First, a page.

Trinity College

Trinity College, which welcomes Associate Members only from OSAP, was founded in 1544. It is one of the smaller colleges, having just 257 undergraduates, and tends to have a strong esprit de corps.

The College was founded by Queen Mary I upon the site of an older college and monastery, Durham College, founded in 1286. Some of the earlier buildings still survive, dating from 1421.

The Oxford Undergraduate Prospectus states that “Trinity College occupies an exceptionally spacious site with some of the most beautiful gardens and buildings in Oxford. The relationship between undergraduates and the academic staff is open and friendly. Tutorial and pastoral care are given a high priority. Our strong sense of community and excellent facilities provide the ideal environment for hard work and academic achievement, but we are equally keen to encourage all-round individual development.

All students can eat in college, where the food is generally reckoned to be amongst the best in Oxford.

The library is open 24 hours a day. There is also an undergraduate computer room. Other facilities on-site include a squash court, a gym, two undergraduate common rooms and a spacious beer cellar. Our sports ground is situated about 1.5 miles from the college, with provision for rugby, football, hockey, cricket and tennis. There is a boathouse on the river. We are particularly well equipped for music-making.”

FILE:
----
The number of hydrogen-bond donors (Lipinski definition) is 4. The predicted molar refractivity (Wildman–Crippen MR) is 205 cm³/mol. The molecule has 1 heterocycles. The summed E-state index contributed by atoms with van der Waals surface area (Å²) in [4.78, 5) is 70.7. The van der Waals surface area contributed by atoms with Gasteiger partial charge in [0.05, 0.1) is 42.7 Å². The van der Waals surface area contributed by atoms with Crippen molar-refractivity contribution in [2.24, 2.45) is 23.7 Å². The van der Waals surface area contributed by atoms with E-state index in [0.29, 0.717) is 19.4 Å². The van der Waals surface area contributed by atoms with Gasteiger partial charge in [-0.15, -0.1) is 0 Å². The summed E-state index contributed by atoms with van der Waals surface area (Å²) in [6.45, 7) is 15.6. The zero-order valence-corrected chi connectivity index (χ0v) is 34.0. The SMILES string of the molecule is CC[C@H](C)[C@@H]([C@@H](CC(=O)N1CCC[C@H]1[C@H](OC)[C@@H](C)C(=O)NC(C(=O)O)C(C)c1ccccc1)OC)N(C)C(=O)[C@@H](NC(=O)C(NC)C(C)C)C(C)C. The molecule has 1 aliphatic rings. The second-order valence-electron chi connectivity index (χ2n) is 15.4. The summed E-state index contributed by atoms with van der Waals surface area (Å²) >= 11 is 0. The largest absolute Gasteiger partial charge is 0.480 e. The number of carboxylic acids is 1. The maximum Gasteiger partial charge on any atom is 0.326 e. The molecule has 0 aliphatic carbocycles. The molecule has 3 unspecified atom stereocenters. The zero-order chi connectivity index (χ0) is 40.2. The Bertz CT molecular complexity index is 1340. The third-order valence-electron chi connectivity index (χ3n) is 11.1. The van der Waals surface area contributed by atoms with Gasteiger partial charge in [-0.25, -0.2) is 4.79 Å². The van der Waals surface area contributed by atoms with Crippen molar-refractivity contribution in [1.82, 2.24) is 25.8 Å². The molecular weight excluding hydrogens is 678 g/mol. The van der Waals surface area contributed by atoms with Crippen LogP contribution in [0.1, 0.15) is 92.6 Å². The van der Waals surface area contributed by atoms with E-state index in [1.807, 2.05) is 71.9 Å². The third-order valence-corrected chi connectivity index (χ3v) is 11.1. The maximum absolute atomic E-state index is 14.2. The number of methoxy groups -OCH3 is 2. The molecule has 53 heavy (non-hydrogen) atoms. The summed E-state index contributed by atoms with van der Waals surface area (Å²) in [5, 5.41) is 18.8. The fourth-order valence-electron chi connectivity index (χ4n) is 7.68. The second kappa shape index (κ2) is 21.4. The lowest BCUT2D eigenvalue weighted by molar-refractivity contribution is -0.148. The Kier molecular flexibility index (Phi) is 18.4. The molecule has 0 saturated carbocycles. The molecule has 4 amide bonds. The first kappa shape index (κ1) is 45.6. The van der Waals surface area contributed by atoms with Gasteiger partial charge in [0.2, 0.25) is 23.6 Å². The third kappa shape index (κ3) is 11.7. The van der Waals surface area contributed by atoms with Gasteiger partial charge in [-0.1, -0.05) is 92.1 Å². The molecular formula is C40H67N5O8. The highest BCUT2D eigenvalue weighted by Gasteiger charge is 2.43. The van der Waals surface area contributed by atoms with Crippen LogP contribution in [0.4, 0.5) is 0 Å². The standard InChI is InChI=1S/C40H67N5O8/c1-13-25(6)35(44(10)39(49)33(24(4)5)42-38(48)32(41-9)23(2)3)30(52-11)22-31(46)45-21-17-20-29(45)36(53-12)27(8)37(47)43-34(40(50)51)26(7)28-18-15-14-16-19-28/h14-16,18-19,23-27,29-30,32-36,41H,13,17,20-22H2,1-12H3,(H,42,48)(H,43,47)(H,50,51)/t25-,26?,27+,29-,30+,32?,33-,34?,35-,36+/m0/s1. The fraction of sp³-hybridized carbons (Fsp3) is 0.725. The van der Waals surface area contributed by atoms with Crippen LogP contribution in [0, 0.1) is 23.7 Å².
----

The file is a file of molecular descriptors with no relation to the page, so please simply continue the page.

The college accepts ten Associate Members a term, only from OSAP, who meet certain qualifications and who are recommended by us. Trinity has always given these students a warm welcome possibly in part because our founder was a classmate in Oxford of the previous Master in 1962.

Trinity’s many well-known graduates include Cardinal Newman and two Prime Ministers: William Pitt the Elder who was very pro-American and Lord North who was somewhat less so.

For more information on Trinity College, visit

"I was taught by two Professors [holders of Chairs, usually only one don in the University in each subject], both of whom were Fellows of the British Academy. My academic program could not have been better."

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